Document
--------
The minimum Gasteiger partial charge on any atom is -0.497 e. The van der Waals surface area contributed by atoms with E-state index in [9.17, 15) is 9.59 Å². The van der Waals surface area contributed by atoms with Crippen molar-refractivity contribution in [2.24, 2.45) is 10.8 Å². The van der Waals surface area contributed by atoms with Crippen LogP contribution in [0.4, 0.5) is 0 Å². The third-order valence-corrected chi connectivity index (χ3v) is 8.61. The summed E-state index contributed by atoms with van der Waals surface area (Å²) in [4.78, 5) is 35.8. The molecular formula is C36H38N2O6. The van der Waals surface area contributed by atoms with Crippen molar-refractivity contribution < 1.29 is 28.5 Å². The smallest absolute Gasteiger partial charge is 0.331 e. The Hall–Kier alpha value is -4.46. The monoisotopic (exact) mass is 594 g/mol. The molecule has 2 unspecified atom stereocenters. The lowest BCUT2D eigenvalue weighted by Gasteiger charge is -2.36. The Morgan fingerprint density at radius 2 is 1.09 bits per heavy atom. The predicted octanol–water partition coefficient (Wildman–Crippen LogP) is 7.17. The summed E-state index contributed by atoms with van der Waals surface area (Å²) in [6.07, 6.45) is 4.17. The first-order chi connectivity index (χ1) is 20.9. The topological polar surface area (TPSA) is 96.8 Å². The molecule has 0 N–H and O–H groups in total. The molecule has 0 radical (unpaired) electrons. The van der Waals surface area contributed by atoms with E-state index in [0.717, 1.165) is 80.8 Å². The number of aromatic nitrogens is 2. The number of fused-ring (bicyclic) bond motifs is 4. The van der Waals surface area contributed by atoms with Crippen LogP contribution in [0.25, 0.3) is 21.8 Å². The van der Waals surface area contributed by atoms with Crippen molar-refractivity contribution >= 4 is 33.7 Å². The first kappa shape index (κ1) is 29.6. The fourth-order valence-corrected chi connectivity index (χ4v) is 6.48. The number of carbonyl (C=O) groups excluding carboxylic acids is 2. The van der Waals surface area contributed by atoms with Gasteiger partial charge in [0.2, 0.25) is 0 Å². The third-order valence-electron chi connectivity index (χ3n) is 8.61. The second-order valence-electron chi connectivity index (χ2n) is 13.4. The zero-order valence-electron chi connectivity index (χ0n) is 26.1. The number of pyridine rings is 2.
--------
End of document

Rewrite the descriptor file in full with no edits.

The minimum Gasteiger partial charge on any atom is -0.497 e. The van der Waals surface area contributed by atoms with E-state index in [9.17, 15) is 9.59 Å². The van der Waals surface area contributed by atoms with Crippen molar-refractivity contribution in [2.24, 2.45) is 10.8 Å². The van der Waals surface area contributed by atoms with Crippen LogP contribution in [0.4, 0.5) is 0 Å². The third-order valence-corrected chi connectivity index (χ3v) is 8.61. The summed E-state index contributed by atoms with van der Waals surface area (Å²) in [4.78, 5) is 35.8. The molecular formula is C36H38N2O6. The van der Waals surface area contributed by atoms with Crippen molar-refractivity contribution < 1.29 is 28.5 Å². The smallest absolute Gasteiger partial charge is 0.331 e. The Hall–Kier alpha value is -4.46. The monoisotopic (exact) mass is 594 g/mol. The molecule has 2 unspecified atom stereocenters. The lowest BCUT2D eigenvalue weighted by Gasteiger charge is -2.36. The Morgan fingerprint density at radius 2 is 1.09 bits per heavy atom. The predicted octanol–water partition coefficient (Wildman–Crippen LogP) is 7.17. The summed E-state index contributed by atoms with van der Waals surface area (Å²) in [6.07, 6.45) is 4.17. The first-order chi connectivity index (χ1) is 20.9. The topological polar surface area (TPSA) is 96.8 Å². The molecule has 0 N–H and O–H groups in total. The molecule has 0 radical (unpaired) electrons. The van der Waals surface area contributed by atoms with E-state index in [0.717, 1.165) is 80.8 Å². The number of aromatic nitrogens is 2. The number of fused-ring (bicyclic) bond motifs is 4. The van der Waals surface area contributed by atoms with Crippen LogP contribution in [0.25, 0.3) is 21.8 Å². The van der Waals surface area contributed by atoms with Crippen molar-refractivity contribution >= 4 is 33.7 Å². The first kappa shape index (κ1) is 29.6. The fourth-order valence-corrected chi connectivity index (χ4v) is 6.48. The number of carbonyl (C=O) groups excluding carboxylic acids is 2. The van der Waals surface area contributed by atoms with Gasteiger partial charge in [0.2, 0.25) is 0 Å². The third-order valence-electron chi connectivity index (χ3n) is 8.61. The second-order valence-electron chi connectivity index (χ2n) is 13.4. The zero-order valence-electron chi connectivity index (χ0n) is 26.1. The number of pyridine rings is 2.